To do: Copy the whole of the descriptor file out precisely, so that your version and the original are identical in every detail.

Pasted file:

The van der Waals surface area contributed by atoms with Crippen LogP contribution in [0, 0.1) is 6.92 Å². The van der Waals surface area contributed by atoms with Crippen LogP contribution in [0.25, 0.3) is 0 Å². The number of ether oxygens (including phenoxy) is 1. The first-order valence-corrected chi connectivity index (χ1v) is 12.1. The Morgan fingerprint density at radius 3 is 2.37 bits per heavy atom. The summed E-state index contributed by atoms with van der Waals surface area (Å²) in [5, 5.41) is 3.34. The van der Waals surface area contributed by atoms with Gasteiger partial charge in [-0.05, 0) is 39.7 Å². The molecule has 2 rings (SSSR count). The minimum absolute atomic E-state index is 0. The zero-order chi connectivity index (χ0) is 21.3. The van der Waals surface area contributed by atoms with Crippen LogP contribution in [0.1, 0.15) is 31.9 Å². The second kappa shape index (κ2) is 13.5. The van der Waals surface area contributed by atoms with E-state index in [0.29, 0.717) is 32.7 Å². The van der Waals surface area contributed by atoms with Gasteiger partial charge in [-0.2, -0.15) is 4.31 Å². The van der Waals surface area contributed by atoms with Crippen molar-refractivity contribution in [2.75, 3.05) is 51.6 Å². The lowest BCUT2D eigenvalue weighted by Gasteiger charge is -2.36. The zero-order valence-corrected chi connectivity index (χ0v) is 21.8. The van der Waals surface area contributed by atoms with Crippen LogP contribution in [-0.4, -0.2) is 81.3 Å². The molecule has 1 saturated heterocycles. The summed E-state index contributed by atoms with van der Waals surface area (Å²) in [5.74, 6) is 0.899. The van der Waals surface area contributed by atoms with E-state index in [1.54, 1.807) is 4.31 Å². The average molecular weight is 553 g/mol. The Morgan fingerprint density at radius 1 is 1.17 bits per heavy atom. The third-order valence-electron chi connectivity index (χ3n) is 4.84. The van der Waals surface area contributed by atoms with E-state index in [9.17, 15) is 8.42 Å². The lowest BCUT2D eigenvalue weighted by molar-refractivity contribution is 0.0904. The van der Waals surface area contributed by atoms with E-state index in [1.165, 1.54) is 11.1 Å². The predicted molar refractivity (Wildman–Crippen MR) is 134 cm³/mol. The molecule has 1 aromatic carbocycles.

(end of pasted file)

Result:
The van der Waals surface area contributed by atoms with Crippen LogP contribution in [0, 0.1) is 6.92 Å². The van der Waals surface area contributed by atoms with Crippen LogP contribution in [0.25, 0.3) is 0 Å². The number of ether oxygens (including phenoxy) is 1. The first-order valence-corrected chi connectivity index (χ1v) is 12.1. The Morgan fingerprint density at radius 3 is 2.37 bits per heavy atom. The summed E-state index contributed by atoms with van der Waals surface area (Å²) in [5, 5.41) is 3.34. The van der Waals surface area contributed by atoms with Gasteiger partial charge in [-0.05, 0) is 39.7 Å². The molecule has 2 rings (SSSR count). The minimum absolute atomic E-state index is 0. The zero-order chi connectivity index (χ0) is 21.3. The van der Waals surface area contributed by atoms with Crippen LogP contribution in [0.1, 0.15) is 31.9 Å². The second kappa shape index (κ2) is 13.5. The van der Waals surface area contributed by atoms with E-state index in [0.29, 0.717) is 32.7 Å². The van der Waals surface area contributed by atoms with Gasteiger partial charge in [-0.2, -0.15) is 4.31 Å². The van der Waals surface area contributed by atoms with Crippen molar-refractivity contribution in [2.75, 3.05) is 51.6 Å². The lowest BCUT2D eigenvalue weighted by Gasteiger charge is -2.36. The zero-order valence-corrected chi connectivity index (χ0v) is 21.8. The van der Waals surface area contributed by atoms with Crippen LogP contribution in [-0.4, -0.2) is 81.3 Å². The molecule has 1 saturated heterocycles. The summed E-state index contributed by atoms with van der Waals surface area (Å²) in [5.74, 6) is 0.899. The van der Waals surface area contributed by atoms with E-state index in [1.54, 1.807) is 4.31 Å². The average molecular weight is 553 g/mol. The Morgan fingerprint density at radius 1 is 1.17 bits per heavy atom. The third-order valence-electron chi connectivity index (χ3n) is 4.84. The van der Waals surface area contributed by atoms with E-state index in [9.17, 15) is 8.42 Å². The lowest BCUT2D eigenvalue weighted by molar-refractivity contribution is 0.0904. The van der Waals surface area contributed by atoms with E-state index in [1.165, 1.54) is 11.1 Å². The predicted molar refractivity (Wildman–Crippen MR) is 134 cm³/mol. The molecule has 1 aromatic carbocycles.